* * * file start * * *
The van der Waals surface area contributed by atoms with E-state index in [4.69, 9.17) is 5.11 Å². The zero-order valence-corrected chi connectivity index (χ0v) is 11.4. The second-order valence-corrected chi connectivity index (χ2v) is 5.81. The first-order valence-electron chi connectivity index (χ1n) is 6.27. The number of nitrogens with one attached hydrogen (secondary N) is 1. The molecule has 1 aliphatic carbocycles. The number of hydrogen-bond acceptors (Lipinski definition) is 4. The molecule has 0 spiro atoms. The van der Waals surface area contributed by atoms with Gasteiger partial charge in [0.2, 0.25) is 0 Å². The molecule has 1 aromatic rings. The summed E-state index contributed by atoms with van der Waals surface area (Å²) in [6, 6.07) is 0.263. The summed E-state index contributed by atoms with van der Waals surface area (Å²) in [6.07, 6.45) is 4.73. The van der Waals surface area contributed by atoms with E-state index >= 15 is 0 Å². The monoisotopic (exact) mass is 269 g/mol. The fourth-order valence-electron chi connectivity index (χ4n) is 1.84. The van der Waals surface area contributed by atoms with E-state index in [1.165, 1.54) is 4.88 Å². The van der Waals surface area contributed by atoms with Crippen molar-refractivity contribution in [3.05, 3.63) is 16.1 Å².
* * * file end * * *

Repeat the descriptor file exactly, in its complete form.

The van der Waals surface area contributed by atoms with E-state index in [4.69, 9.17) is 5.11 Å². The zero-order valence-corrected chi connectivity index (χ0v) is 11.4. The second-order valence-corrected chi connectivity index (χ2v) is 5.81. The first-order valence-electron chi connectivity index (χ1n) is 6.27. The number of nitrogens with one attached hydrogen (secondary N) is 1. The molecule has 1 aliphatic carbocycles. The number of hydrogen-bond acceptors (Lipinski definition) is 4. The molecule has 0 spiro atoms. The van der Waals surface area contributed by atoms with Gasteiger partial charge in [0.2, 0.25) is 0 Å². The molecule has 1 aromatic rings. The summed E-state index contributed by atoms with van der Waals surface area (Å²) in [6, 6.07) is 0.263. The summed E-state index contributed by atoms with van der Waals surface area (Å²) in [6.07, 6.45) is 4.73. The van der Waals surface area contributed by atoms with E-state index >= 15 is 0 Å². The monoisotopic (exact) mass is 269 g/mol. The fourth-order valence-electron chi connectivity index (χ4n) is 1.84. The van der Waals surface area contributed by atoms with E-state index in [1.165, 1.54) is 4.88 Å². The van der Waals surface area contributed by atoms with Crippen molar-refractivity contribution in [3.05, 3.63) is 16.1 Å².